At Least 6 Die in Peru Clash With Shining Path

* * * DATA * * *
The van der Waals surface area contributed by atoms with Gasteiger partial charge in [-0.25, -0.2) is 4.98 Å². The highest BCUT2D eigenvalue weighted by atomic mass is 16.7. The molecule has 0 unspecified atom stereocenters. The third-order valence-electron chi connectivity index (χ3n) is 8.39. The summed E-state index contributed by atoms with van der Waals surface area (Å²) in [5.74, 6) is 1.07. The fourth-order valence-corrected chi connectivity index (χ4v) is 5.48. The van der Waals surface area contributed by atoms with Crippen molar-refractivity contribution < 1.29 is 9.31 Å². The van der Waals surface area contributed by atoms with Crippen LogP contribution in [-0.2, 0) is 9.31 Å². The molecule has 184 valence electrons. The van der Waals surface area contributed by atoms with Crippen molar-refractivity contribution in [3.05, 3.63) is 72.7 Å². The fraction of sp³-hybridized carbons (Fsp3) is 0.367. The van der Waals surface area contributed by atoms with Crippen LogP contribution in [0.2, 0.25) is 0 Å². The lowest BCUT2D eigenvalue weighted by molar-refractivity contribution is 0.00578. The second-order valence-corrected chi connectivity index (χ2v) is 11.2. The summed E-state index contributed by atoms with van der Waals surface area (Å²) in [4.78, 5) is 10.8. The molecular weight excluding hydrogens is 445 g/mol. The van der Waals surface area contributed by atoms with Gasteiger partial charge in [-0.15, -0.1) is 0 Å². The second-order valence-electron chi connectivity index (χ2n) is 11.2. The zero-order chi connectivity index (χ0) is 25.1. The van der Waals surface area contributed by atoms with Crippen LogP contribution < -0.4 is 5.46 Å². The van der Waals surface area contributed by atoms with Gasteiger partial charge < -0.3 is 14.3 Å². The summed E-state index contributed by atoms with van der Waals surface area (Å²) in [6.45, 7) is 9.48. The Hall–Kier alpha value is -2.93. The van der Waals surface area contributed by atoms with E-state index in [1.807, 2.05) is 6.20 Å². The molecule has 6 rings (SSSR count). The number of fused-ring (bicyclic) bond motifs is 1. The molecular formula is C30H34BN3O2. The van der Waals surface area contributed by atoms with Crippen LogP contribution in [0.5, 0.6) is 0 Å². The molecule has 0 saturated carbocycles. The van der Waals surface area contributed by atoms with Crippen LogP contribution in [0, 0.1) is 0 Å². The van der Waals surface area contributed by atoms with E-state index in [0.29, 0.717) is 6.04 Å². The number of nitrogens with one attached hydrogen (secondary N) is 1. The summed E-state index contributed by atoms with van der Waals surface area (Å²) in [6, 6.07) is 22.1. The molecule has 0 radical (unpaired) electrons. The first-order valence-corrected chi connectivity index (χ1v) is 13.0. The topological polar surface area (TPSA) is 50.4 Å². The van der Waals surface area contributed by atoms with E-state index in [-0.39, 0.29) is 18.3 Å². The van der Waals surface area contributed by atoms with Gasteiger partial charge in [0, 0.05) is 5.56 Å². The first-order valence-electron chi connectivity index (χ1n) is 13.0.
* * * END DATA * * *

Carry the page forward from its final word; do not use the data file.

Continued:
At least six people were killed in a clash between remnants of the defunct Shining Path rebel group and a military patrol in a coca-growing valley in central Peru, a Defense Ministry unit reported Saturday. The statement from the Joint Command of the Armed Forces did not give the date of the confrontation, in which it said that five members of the Sendero Luminoso, as the guerrilla group is known in Spanish, and an Army soldier died. It said the clash took place in Vizcatan del Ene, in central Peru, as part of an operation that tried to capture Victor Quispe Palomino, alias Comrade Jose. He is the leader of holdout troops of the leftist rebels defeated militarily in the 1990s. Quispe Palomino was not found, the statement said. One member of the Maoist group, known as "Paulino," "died when he was preparing to mine the combat area." The Vizcatan del Ene area is in the central department of Junin, part of a large coca-growing area where remnants of the Shining Path allied to drug traffickers have long taken refuge, authorities said. Coca leaves are the raw material from which cocaine is made. Shining Path emerged in 1980 when it launched a "people's war" in what the government said was an act of "terrorism." Two decades of clashes with security forces left 69,000 people dead or disappeared, according to Peru's Truth and Reconciliation Commission. Most of the guerrilla leaders are dead or imprisoned, but the military estimates that 200 to 350 ex-combatants are still active in an area known as the VRAE -- the Spanish-language acronym for the Apurimac and Ene River Valley, some 280 kilometers southeast of Lima.